cDNA sequence differences
Thomas C. Newman
22313tcn at IBM.CL.MSU.EDU
Mon Jun 17 13:15:26 EST 1996
In article <3DDM9R$wn2 at bbs.life.nthu.edu.tw>,
klebs.bbs at bbs.life.nthu.edu.tw (Leo) wrote:
> My question may be a simple one but it is important
> to my research and I will be grateful if someone can
> provide me some information.
> Recently we have isolated a cDNA clone from a Stratagene
> human liver cDNA library. The deduced amino acid sequence of
> the gene product matched very well with that of the enzyme
> we are interested in. Only two substitutions out of 400 or so
> amino acid residues were noted. The nucleotide sequence of
> the cDNA also matched several human EST files in GenBank.
> However, the homology between the cDNA sequence and those of the
> human EST files is only 93%.
Actually the important thing to remember is that EST sequences are one
pass, one strand sequences that are seldom error corrected. Your
sequencing should be more accurate than that of the EST database.
> My questions are:
> 1. Is it possible that the Stratagene cDNA library is not human origin ?
To address the library questions, I would suggest that it is unlikely to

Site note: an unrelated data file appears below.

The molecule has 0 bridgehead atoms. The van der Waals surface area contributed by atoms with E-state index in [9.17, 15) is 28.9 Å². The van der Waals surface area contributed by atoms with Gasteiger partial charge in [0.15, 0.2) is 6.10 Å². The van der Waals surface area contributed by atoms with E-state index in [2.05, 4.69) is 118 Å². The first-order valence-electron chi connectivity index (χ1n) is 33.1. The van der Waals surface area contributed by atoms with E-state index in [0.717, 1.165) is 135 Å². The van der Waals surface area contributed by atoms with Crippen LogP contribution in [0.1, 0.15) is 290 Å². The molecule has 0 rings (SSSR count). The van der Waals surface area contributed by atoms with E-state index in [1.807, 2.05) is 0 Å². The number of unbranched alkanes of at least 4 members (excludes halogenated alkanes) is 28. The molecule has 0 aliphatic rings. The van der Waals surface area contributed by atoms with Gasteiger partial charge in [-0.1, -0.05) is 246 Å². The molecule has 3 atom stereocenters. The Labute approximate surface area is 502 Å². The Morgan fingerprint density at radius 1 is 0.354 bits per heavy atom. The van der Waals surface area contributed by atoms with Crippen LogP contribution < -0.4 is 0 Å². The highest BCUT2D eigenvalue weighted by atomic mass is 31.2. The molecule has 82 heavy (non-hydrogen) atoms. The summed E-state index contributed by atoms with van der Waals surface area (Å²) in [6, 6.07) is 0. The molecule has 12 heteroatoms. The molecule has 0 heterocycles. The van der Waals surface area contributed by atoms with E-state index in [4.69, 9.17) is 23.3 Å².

have the wrong origin of library, but don't forget that there is blood,
fat, vessels etc, in liver "tissue".
> 3. How reliable are the commercial cDNA libraries (in terms of
> their source) ? For an example, I have heard a laboratory has
> isolated a bacterial gene from a human cDNA library.
HOWEVER, all library syntheses can have artifacts. I have generated a
library for Arabidopsis (plant) from which we have generated 25000 EST
sequences. I know of 2 clones of bacterial origen, and one that came from
an aphid (plant parasite). These were easy to identify because the library
was directionally cloned and these were in the incorrect orientation as
well as 100% homologous to the other organism over a region > 80 bases.
> 4. How different should I expect to see when comparing cDNA sequences
> of a housekeeping enzyme derived from two different individuals
> (of two different races) ?
In my experience with primates vs human (apolipoprotein E), 98% similarity
is not uncommon. We have found PLANT cell membrane proteins that are 88%
similar to HUMAN cell membrane proteins at the protein level and 72% at the
DNA level. You should be able to find data on allele frequencing of blood
types etc that can give you better indications.
Director of DNA Sequencing Facility
DOE - Plant Research Laboratory
Michigan State University
Dr. Thomas C. Newman
MSU-DOE Plant Research Lab
Manager DNA Sequencing Facility
More information about the Methods